Forensic hardware – Don’t just blindly trust it
I recently found two pictures which I took in the last 2 years, of the Logicube Forensic Dossier misbehaving. I decided to write this very short article to show these pictures. Since this seems to be a 6th(!) generation forensic solution I would not expect this behavior. The Logicube hardware is widely accepted as ‘forensically sound’, there seems to be some sort of blind trust in forensic hardware by forensic experts, while everything else is always disputed at great length.
Designed exclusively for forensic data capture, the Forensic Dossier is the 6th generation of computer forensic solutions from Logicube. The Dossier provides cutting-edge technology with an easy to use interface. A compact and lightweight design makes the Dossier perfect for field or lab imaging requirements; including data collection for eDiscovery and compliance, digital forensic investigations conducted by federal, state and local law enforcement and corporate security forensic investigations.
No firmware signing
The Logicube Forensic Dossier does not seem to sign the firmware against tampering. This means that you can alter the firmware files to do what you want. I only did a quick test with this, which can be seen below where I adjusted the firmware to show my name on the top of the screen. With some more analysis it is probably possible to change stuff like the hash calculation of the device resulting in tampering with the evidence.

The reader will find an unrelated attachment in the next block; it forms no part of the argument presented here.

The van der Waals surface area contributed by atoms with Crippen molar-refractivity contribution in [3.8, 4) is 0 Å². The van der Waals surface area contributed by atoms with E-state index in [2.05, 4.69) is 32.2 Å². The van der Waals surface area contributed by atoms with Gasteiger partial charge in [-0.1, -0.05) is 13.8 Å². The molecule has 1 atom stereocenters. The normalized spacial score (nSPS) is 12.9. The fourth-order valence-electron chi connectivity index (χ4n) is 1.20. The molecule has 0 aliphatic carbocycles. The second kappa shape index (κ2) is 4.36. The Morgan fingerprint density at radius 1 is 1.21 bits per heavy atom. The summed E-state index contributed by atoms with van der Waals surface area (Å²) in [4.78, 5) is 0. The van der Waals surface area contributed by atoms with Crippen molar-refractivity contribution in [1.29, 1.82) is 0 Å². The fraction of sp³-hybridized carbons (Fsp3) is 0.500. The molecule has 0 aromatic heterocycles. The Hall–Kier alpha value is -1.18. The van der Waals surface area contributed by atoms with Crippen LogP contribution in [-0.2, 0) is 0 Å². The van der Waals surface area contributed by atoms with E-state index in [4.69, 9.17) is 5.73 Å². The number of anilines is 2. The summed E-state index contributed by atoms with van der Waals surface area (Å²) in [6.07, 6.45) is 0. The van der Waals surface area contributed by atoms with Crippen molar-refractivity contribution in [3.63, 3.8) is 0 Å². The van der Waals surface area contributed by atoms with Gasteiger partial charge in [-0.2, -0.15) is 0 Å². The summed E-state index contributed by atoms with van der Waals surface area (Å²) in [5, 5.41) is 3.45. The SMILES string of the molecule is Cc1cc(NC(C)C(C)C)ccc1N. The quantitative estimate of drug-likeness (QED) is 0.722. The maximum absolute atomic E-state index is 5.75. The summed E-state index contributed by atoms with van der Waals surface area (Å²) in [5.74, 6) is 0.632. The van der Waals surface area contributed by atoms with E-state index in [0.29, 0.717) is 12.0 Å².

There seems to be coding errors in the firmware of the Dossier. In the picture below it shows different times for a mirror copy of two disks to two target disks. Where it shows of minutes in the top, it shows hours in the bottom one. I would expect that the exact same code would be used for both timings, but it seems there is some kind of difference, where this bug was introduced. If there are already bugs in something as simple as displaying the time, what kind of other bugs might be present on the device.
Even when these bugs are fixed at this moment, there seems to be a flaw in the design of this product. If these things are (or were) present in the device, what other bugs might there be? We might want to move away from the blind trust in forensic hardware.